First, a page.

European council directives and harmonized standards control the market as well as product safety and performance in the EU. USA lacks federal regulations on chemical protective clothing (CPC) and diving suits but standards are available on personal protective equipment (PPE) for fire departments and first responders.
Common European legislation is achieved through treaties and directives.
In principle PPE should be the last resort after having exhausted all other possibilities to avoid exposure of personnel to chemicals. This is the responsibility of the employer as regulated in council directive 89/656/EEC.
The PPE directive, 89/686/EC outlines the basic requirements for all PPE such as chemical protective clothing (CPC) and dry diving suits, on the single market and require them to be CE marked. Harmonization of the specific requirements for CE marking is achieved by applying the European standards, EN standards. The PPE directive is implemented through national legislation in each member state. In each member state you find an authority which is responsible for the PPE directive, its implementation and market surveillance. Most member states have one or more test institutes that are accredited for performing compliance testing and approval of PPE, these are termed notified bodies.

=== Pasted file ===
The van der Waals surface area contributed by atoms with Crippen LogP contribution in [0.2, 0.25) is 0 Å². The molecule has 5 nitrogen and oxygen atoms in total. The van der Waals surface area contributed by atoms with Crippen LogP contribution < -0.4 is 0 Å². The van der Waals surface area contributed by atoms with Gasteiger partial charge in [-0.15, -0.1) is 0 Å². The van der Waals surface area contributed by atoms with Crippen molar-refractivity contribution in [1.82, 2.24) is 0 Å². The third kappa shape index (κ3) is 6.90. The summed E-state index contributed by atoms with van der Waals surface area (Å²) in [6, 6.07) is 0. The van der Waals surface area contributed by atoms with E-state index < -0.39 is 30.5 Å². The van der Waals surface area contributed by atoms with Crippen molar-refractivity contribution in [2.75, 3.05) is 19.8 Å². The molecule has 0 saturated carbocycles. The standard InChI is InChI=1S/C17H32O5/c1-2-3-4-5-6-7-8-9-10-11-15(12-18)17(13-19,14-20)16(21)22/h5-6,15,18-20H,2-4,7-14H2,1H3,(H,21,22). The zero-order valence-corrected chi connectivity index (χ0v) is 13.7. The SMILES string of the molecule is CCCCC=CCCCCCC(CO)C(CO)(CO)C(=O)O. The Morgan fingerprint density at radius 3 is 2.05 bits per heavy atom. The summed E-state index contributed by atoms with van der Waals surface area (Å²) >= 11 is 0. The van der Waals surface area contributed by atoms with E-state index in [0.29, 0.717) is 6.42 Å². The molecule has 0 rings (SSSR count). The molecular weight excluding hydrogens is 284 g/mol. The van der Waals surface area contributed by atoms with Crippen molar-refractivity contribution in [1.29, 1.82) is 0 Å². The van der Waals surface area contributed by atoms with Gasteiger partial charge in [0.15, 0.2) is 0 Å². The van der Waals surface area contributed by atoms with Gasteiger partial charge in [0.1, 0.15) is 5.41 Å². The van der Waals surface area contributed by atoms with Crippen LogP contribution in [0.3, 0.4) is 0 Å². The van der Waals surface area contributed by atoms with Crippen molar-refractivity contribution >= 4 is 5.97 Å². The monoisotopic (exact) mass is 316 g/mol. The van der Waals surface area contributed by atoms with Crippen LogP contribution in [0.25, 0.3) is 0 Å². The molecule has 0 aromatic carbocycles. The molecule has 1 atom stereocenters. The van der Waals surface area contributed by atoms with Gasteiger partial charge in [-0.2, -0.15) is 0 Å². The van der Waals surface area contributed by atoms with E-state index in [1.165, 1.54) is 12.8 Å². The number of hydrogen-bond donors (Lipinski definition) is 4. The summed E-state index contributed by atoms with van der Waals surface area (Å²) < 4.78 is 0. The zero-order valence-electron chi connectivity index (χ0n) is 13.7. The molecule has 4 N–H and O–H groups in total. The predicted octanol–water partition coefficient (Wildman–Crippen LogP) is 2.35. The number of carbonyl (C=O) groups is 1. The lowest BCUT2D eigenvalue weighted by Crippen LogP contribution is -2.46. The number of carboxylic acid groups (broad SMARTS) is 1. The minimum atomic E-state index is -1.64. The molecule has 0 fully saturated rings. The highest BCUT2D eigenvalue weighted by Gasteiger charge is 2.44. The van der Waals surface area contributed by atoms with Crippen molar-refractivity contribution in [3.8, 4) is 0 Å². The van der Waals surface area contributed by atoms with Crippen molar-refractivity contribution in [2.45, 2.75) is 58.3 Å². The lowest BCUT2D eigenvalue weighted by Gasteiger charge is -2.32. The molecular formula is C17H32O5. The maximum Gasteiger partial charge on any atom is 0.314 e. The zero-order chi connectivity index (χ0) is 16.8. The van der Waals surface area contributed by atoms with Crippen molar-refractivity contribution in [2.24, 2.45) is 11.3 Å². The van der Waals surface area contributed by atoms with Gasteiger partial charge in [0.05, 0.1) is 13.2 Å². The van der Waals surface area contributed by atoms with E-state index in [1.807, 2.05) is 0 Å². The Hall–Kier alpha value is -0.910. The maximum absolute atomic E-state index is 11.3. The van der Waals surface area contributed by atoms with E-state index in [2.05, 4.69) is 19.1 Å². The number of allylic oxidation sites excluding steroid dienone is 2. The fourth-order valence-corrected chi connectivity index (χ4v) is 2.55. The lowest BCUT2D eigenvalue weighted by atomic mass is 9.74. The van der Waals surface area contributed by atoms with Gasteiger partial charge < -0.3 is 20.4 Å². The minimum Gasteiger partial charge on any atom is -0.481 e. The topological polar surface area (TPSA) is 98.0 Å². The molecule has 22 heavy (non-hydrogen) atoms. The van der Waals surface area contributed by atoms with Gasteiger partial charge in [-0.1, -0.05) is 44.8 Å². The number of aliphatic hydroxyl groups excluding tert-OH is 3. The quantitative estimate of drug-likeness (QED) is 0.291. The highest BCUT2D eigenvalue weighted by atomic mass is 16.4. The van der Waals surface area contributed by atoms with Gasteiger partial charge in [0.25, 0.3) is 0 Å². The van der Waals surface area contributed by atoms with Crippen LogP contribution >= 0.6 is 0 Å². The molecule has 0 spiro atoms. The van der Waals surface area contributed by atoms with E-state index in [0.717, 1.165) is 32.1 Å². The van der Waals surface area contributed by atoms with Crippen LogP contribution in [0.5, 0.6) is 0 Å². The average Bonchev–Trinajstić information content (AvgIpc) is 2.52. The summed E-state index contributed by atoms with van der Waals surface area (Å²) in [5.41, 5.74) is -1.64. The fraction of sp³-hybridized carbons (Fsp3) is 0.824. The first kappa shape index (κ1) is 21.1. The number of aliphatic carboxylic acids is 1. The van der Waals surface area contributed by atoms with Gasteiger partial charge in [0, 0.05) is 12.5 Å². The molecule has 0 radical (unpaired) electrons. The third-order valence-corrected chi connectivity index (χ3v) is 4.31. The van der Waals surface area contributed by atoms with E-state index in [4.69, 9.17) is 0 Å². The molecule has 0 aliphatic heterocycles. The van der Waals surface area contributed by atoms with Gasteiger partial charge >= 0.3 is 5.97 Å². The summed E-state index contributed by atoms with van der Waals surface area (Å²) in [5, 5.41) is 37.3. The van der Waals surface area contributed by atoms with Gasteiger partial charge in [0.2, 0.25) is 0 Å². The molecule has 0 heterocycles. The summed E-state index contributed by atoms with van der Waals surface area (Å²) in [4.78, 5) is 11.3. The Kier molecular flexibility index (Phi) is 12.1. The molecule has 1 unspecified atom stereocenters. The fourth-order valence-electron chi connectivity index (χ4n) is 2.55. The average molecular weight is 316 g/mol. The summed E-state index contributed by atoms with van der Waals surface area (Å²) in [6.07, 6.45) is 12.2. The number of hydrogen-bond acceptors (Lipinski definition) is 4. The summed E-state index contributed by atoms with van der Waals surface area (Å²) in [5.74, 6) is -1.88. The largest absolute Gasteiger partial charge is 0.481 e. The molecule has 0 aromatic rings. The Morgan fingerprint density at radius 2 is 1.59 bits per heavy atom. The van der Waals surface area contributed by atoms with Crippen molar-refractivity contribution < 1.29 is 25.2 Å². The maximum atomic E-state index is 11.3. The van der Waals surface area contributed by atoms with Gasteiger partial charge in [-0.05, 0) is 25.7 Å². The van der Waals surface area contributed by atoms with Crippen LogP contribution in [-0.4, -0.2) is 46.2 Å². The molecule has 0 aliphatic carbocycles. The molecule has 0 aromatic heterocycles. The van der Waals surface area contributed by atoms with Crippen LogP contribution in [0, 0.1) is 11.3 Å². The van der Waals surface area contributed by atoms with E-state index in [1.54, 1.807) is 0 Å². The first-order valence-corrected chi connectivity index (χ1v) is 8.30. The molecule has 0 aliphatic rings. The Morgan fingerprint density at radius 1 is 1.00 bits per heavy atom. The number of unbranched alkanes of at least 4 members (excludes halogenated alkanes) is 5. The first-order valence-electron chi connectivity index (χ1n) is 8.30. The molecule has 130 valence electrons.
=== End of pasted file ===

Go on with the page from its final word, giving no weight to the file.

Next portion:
Dock seals are covered by the Directive on Machinery 2006/42/EU.
USA lacks federal regulations on chemical protective clothing (CPC) and diving suits and there are no standards for CPC for industrial use.
The National Fire Protection Association (NFPA) issues standards for protective clothing for the fire service and first responders of all kinds. Compliance with these standards is voluntary and there is no legal obligation for users and manufacturers to comply. However, it should be noted that in order to obtain federal grants for CPC procurement, compliance with the applicable NFPA standard is usually required. Certification and approval to NFPA standards is managed by independent institutes and laboratories such as the SEI, Safety Equipment Institute and UL, Underwriters Laboratories.
Ships carrying chemicals or dangerous goods as it is termed in many maritime documents are covered by international conventions. The IMO, International Maritime Organisation, is the United Nations' agency concerned with safety at sea. The important publication here is SOLAS, the International Convention for the Safety of Life at Sea. SOLAS requires all vessels carrying dangerous goods to have at least four pieces of chemical protective clothing on board but says nothing about performance requirements for these.